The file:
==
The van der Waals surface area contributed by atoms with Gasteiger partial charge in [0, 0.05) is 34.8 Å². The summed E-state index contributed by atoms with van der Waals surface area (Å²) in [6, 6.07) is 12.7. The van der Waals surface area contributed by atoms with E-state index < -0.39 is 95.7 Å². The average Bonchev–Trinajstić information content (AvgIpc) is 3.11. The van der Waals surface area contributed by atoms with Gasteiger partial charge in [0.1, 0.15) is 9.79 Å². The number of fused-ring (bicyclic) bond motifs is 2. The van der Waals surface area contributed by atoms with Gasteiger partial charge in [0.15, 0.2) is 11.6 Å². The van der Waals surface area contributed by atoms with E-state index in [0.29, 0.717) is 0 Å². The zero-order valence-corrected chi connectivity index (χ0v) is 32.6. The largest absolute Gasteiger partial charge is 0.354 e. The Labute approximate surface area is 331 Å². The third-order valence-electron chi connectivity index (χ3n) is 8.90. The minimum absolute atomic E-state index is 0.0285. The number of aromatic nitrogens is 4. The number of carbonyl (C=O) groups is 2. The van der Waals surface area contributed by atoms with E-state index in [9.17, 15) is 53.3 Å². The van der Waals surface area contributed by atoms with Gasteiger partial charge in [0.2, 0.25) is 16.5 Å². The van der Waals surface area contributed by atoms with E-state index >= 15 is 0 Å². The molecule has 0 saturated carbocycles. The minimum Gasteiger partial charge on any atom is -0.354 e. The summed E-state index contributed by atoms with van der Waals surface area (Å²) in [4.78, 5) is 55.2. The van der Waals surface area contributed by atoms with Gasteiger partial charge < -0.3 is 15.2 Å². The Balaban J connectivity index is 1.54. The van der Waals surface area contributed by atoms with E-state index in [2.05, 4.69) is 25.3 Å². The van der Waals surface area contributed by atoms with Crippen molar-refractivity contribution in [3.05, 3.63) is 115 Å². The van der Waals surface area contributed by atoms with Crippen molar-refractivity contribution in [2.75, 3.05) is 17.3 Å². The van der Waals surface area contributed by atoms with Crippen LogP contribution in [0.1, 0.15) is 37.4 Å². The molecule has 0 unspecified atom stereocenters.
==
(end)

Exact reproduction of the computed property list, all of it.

The van der Waals surface area contributed by atoms with Gasteiger partial charge in [0, 0.05) is 34.8 Å². The summed E-state index contributed by atoms with van der Waals surface area (Å²) in [6, 6.07) is 12.7. The van der Waals surface area contributed by atoms with E-state index < -0.39 is 95.7 Å². The average Bonchev–Trinajstić information content (AvgIpc) is 3.11. The van der Waals surface area contributed by atoms with Gasteiger partial charge in [0.1, 0.15) is 9.79 Å². The number of fused-ring (bicyclic) bond motifs is 2. The van der Waals surface area contributed by atoms with Gasteiger partial charge in [0.15, 0.2) is 11.6 Å². The van der Waals surface area contributed by atoms with E-state index in [0.29, 0.717) is 0 Å². The zero-order valence-corrected chi connectivity index (χ0v) is 32.6. The largest absolute Gasteiger partial charge is 0.354 e. The Labute approximate surface area is 331 Å². The third-order valence-electron chi connectivity index (χ3n) is 8.90. The minimum absolute atomic E-state index is 0.0285. The number of aromatic nitrogens is 4. The number of carbonyl (C=O) groups is 2. The van der Waals surface area contributed by atoms with E-state index in [9.17, 15) is 53.3 Å². The van der Waals surface area contributed by atoms with Gasteiger partial charge in [0.2, 0.25) is 16.5 Å². The van der Waals surface area contributed by atoms with E-state index >= 15 is 0 Å². The molecule has 0 saturated carbocycles. The minimum Gasteiger partial charge on any atom is -0.354 e. The summed E-state index contributed by atoms with van der Waals surface area (Å²) in [4.78, 5) is 55.2. The van der Waals surface area contributed by atoms with Gasteiger partial charge < -0.3 is 15.2 Å². The Balaban J connectivity index is 1.54. The van der Waals surface area contributed by atoms with E-state index in [2.05, 4.69) is 25.3 Å². The van der Waals surface area contributed by atoms with Crippen molar-refractivity contribution in [3.05, 3.63) is 115 Å². The van der Waals surface area contributed by atoms with Crippen molar-refractivity contribution in [2.75, 3.05) is 17.3 Å². The van der Waals surface area contributed by atoms with Crippen LogP contribution in [0.1, 0.15) is 37.4 Å². The molecule has 0 unspecified atom stereocenters.